Will Trump’s tough talk on trade or the Republican-proposed border adjustment tax (BAT) to pay for U.S. corporate tax rate cuts reverse the trend toward greater global economic integration and higher trade volumes? The answer depends in part on: (1) how closely trade and tariffs are related, (2) how large and broad-based proposed tariff increases are, and most importantly, (3) whether talk about raising tariffs translates into action. We are skeptical on all three counts.
First, although U.S. tariffs came down dramatically during World War II, they have declined only slowly since, in part because they had been negotiated down to about 15 percent by the end of the war.1 Since 1980, U.S. tariffs have moved down into the low-single digits while global tariffs have fallen from 10 – 12 percent to 6 – 9 percent depending on the tariff series. Recent declines in tariffs are due to increasing WTO membership and the proliferation of free trade agreements among WTO members — many are bilateral.
It is worth noting that U.S. tariffs are among the lowest in the world and currently average about 3 percent. U.S. tariff levels suggest that the United States is among the most open economies in the world (Chart).
The House Republican-proposed BAT would impose a de facto 20 percent tax on U.S. imports by eliminating the deductibility of imports as a business expense for corporate tax purposes. Thus, while not technically a tariff because it is administered through the corporate income tax system rather than imposed at the U.S. border, it operates like a transactions tax for accessing the U.S. market. To gauge the magnitude of this tax in a trade context, a 20 percent import tax would be three times higher than prevailing international tariff rates and almost seven times higher than U.S. tariffs currently.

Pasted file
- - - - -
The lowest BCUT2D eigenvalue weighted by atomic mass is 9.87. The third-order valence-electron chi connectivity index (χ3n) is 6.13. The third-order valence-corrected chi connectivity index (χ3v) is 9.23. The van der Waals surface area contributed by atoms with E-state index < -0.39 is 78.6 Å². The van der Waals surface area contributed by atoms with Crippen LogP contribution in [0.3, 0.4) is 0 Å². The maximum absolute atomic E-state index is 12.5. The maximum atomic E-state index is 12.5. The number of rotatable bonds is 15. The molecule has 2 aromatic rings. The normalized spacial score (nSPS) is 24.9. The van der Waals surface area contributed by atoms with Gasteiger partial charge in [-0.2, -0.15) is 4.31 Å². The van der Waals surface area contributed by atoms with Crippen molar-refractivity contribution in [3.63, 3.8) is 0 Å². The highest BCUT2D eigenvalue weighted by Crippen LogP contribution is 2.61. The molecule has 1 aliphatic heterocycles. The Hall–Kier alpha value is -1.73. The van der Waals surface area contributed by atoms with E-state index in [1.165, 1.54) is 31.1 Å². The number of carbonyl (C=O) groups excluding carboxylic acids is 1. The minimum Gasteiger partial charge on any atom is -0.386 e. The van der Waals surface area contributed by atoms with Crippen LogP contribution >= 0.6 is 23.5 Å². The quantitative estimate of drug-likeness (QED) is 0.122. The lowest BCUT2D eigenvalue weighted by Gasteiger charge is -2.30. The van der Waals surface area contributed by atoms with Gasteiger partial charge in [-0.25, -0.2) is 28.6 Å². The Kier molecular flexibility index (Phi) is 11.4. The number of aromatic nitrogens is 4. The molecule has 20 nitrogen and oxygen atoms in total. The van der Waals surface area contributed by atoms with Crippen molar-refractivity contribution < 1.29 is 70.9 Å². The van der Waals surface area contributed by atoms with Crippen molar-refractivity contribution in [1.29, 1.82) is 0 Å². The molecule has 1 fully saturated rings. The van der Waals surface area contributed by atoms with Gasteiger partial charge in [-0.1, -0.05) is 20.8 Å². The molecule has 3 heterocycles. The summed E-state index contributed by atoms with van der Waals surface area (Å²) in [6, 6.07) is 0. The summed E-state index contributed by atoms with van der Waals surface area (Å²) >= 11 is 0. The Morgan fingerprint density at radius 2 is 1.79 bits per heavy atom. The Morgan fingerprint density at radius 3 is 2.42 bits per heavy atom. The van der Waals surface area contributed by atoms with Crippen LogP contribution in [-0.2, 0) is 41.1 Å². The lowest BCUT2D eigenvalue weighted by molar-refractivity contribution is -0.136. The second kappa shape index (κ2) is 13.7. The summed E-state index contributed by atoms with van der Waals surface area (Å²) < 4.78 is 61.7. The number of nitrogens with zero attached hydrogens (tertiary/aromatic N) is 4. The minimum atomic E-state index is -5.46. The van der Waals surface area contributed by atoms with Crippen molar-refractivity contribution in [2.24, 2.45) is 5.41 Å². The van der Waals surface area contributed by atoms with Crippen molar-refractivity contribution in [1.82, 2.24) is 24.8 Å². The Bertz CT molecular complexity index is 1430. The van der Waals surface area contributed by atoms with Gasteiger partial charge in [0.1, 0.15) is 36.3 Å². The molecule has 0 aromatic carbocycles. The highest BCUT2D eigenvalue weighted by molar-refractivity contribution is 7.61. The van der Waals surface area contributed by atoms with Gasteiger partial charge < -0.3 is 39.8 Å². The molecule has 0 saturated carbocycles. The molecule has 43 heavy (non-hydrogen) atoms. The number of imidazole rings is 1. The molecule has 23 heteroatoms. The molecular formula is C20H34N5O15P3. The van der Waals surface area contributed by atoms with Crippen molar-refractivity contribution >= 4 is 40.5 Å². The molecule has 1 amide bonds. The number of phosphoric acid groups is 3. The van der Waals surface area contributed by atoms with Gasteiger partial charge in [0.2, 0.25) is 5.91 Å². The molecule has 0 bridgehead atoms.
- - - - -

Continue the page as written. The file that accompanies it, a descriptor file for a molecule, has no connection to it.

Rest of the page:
The House proposal is opposed by both the U.S. Senate and the Trump administration not only because they object to it as a tax policy, but also because it establishes a cost to accessing U.S. markets, which, in practical terms, there hasn’t been seen since World War II.2 U.S. importers and manufacturers with large global supply chains would bear a disproportionate burden of a BAT. Already, trading partners like the European Union have signaled that they will fight a BAT in the WTO.
Moreover, the broad sweep of U.S. economic history shows that high tariffs are not sustainable over time with the resulting tariff-based federal revenue ultimately replaced by non-tariff revenue. A BAT would likely succumb to the same fate. Nevertheless, the BAT is likely to remain in the tax reform mix until an acceptable alternative to offset tax reform’s deficit effects is found.
1 United States International Trade Commission. “The Economic Effects of Significant U.S. Import Restraints.” August 2009: 64. www.usitc.gov. Web.
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